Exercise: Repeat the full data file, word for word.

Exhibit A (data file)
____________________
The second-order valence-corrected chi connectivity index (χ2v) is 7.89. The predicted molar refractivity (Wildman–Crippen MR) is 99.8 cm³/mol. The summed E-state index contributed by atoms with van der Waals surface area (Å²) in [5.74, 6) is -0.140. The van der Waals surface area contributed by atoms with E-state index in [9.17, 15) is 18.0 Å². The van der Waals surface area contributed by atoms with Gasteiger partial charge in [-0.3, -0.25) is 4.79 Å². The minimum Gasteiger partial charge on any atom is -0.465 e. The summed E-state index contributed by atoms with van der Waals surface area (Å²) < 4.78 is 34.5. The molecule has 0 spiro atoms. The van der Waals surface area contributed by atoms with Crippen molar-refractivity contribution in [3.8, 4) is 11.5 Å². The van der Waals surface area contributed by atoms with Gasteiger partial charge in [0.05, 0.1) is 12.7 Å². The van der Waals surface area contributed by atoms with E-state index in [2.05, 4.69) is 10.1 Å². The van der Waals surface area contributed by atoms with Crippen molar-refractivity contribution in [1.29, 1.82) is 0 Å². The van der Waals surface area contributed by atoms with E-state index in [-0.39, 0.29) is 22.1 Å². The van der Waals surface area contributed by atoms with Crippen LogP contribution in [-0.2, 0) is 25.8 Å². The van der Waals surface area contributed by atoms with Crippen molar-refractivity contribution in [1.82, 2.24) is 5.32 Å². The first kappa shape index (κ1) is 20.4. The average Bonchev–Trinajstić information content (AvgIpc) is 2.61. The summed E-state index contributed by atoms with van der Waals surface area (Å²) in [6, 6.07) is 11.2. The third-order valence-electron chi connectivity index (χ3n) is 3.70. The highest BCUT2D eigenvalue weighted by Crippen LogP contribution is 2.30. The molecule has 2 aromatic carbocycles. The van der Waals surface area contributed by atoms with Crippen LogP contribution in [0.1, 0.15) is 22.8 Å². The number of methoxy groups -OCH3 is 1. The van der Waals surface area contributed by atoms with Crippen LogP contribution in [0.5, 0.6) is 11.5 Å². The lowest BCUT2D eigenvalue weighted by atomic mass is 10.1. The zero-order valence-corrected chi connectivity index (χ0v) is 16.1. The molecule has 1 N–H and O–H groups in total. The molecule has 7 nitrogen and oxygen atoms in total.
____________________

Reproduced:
The second-order valence-corrected chi connectivity index (χ2v) is 7.89. The predicted molar refractivity (Wildman–Crippen MR) is 99.8 cm³/mol. The summed E-state index contributed by atoms with van der Waals surface area (Å²) in [5.74, 6) is -0.140. The van der Waals surface area contributed by atoms with E-state index in [9.17, 15) is 18.0 Å². The van der Waals surface area contributed by atoms with Gasteiger partial charge in [-0.3, -0.25) is 4.79 Å². The minimum Gasteiger partial charge on any atom is -0.465 e. The summed E-state index contributed by atoms with van der Waals surface area (Å²) < 4.78 is 34.5. The molecule has 0 spiro atoms. The van der Waals surface area contributed by atoms with Crippen molar-refractivity contribution in [3.8, 4) is 11.5 Å². The van der Waals surface area contributed by atoms with Gasteiger partial charge in [0.05, 0.1) is 12.7 Å². The van der Waals surface area contributed by atoms with E-state index in [2.05, 4.69) is 10.1 Å². The van der Waals surface area contributed by atoms with Crippen molar-refractivity contribution in [1.29, 1.82) is 0 Å². The van der Waals surface area contributed by atoms with E-state index in [-0.39, 0.29) is 22.1 Å². The van der Waals surface area contributed by atoms with Crippen LogP contribution in [-0.2, 0) is 25.8 Å². The van der Waals surface area contributed by atoms with Crippen molar-refractivity contribution in [1.82, 2.24) is 5.32 Å². The first kappa shape index (κ1) is 20.4. The average Bonchev–Trinajstić information content (AvgIpc) is 2.61. The summed E-state index contributed by atoms with van der Waals surface area (Å²) in [6, 6.07) is 11.2. The third-order valence-electron chi connectivity index (χ3n) is 3.70. The highest BCUT2D eigenvalue weighted by Crippen LogP contribution is 2.30. The molecule has 2 aromatic carbocycles. The van der Waals surface area contributed by atoms with Crippen LogP contribution in [0.1, 0.15) is 22.8 Å². The number of methoxy groups -OCH3 is 1. The van der Waals surface area contributed by atoms with Crippen LogP contribution in [0.5, 0.6) is 11.5 Å². The lowest BCUT2D eigenvalue weighted by atomic mass is 10.1. The zero-order valence-corrected chi connectivity index (χ0v) is 16.1. The molecule has 1 N–H and O–H groups in total. The molecule has 7 nitrogen and oxygen atoms in total.